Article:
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The Syrian refugee crisis

One of the biggest political debates for Americans today pertains to Syrian refugees. The back-and-forth seems like an endless game of tennis between the Democratic left and the Republican right, with the future of refugees acting as the ball. We let them in because we're obligated to, but we keep them out because they'll terrorize us and overcrowd our schools. The disagreement seems endless. Who's right? The question is complex, but there is a solution.

Did you know the United States played a role in creating ISIS? This was obviously not our intention, but it did happen. For this reason, many Americans think we should take in some of the refugees terrorized by the extremist group.

The 2003 invasion of Iraq meant to help their army backfired, and ended up destroying what was left of the regime. The remaining Iraqi soldiers were jobless and angry at the United States. When means of revenge were laid forth to the men by Syrian President Bashar al-Assad, the Iraqi men were more than happy to say yes. This laid the framework for ISIS, and the war in Syria. Without the failed mission that helped bring about ISIS we would be without Syrian refugees in search of asylum. This is where the moral obligation to help out refugees comes into play. We would be giving back to the refugees who desperately need our help, and it wouldn't hurt the U.S. to do so.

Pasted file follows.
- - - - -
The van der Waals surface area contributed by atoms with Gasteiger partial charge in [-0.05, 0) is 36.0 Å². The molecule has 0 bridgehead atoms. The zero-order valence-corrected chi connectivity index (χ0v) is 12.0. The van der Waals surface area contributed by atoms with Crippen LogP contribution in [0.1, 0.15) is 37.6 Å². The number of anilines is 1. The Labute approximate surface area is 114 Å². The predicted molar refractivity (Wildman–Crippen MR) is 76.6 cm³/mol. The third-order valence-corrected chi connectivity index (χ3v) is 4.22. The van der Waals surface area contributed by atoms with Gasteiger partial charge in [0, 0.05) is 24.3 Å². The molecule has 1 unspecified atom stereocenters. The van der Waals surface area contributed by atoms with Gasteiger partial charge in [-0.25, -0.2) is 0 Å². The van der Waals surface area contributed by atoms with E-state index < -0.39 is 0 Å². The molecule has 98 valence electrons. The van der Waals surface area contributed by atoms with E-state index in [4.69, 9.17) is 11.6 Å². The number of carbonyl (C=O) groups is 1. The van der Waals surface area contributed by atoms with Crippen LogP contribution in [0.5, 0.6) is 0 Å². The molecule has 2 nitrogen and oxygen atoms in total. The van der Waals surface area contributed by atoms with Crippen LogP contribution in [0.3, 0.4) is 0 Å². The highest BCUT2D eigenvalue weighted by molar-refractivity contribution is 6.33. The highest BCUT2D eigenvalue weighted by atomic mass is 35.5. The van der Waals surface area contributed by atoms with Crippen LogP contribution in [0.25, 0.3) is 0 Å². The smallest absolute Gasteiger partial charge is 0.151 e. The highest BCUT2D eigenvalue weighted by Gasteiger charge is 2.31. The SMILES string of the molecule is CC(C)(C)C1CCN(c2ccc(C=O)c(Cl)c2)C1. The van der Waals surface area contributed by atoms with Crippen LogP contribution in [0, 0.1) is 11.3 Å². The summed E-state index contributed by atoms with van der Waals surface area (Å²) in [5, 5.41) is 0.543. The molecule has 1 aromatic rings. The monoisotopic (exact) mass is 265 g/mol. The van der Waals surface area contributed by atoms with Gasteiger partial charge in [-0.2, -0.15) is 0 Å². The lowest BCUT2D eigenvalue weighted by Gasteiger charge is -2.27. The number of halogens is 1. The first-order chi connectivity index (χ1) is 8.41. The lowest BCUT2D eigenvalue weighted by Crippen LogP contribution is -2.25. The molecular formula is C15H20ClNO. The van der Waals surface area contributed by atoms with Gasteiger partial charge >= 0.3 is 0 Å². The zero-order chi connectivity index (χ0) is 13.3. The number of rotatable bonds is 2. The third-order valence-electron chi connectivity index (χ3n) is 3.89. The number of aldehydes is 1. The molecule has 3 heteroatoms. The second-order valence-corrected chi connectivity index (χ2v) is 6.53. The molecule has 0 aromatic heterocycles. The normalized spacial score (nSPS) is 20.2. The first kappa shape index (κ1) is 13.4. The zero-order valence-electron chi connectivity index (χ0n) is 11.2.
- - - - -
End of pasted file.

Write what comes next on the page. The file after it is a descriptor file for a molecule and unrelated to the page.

The U.S. has the resources to help out, and it has in the past. Consider the Varela Centers, built for Cuban refugees ages 5-18, in 1995. These schools were built cheaply and quickly. They came with a high success rate, increased levels of education for the refugee children and didn't contribute to overcrowding in existing U.S. schools. The U.S. has dealt with refugees in the past and there is no reason to believe we could not handle them again, regardless of where they're from.

According to a Bloomberg poll, half of Americans surveyed are against the intake of Syrian refugees. The main fear is that they will be terrorists. This mindset is wholly irrational. A member of ISIS wishing to infiltrate the U.S. posing as a refugee would have to travel to a refugee camp and hope to be one of the 10,000 asylum seekers the United States plans to admit in 2016. According to the U.S. State Department, most refugees are the elderly, women and children. Roughly 2 percent of those admitted are males ages 18-30, ISIS's main demographic.

The fear of terrorism in the United States is a reasonable one, but not in the form of Syrian refugees. The overwhelming majority of these people are simply looking for an escape from their war-torn country. Our concern should be helping those in need find a better life, which is one of the values America was built on in the first place.

Kaylee Matuszak is a senior at Hermantown High School.

This is one of three opinion pieces by Hermantown High School students in the Jan. 31 issue. The others are:

Should the U.S. be the global cop in Syria?

Two-state solution is the best option for Israel and Palestine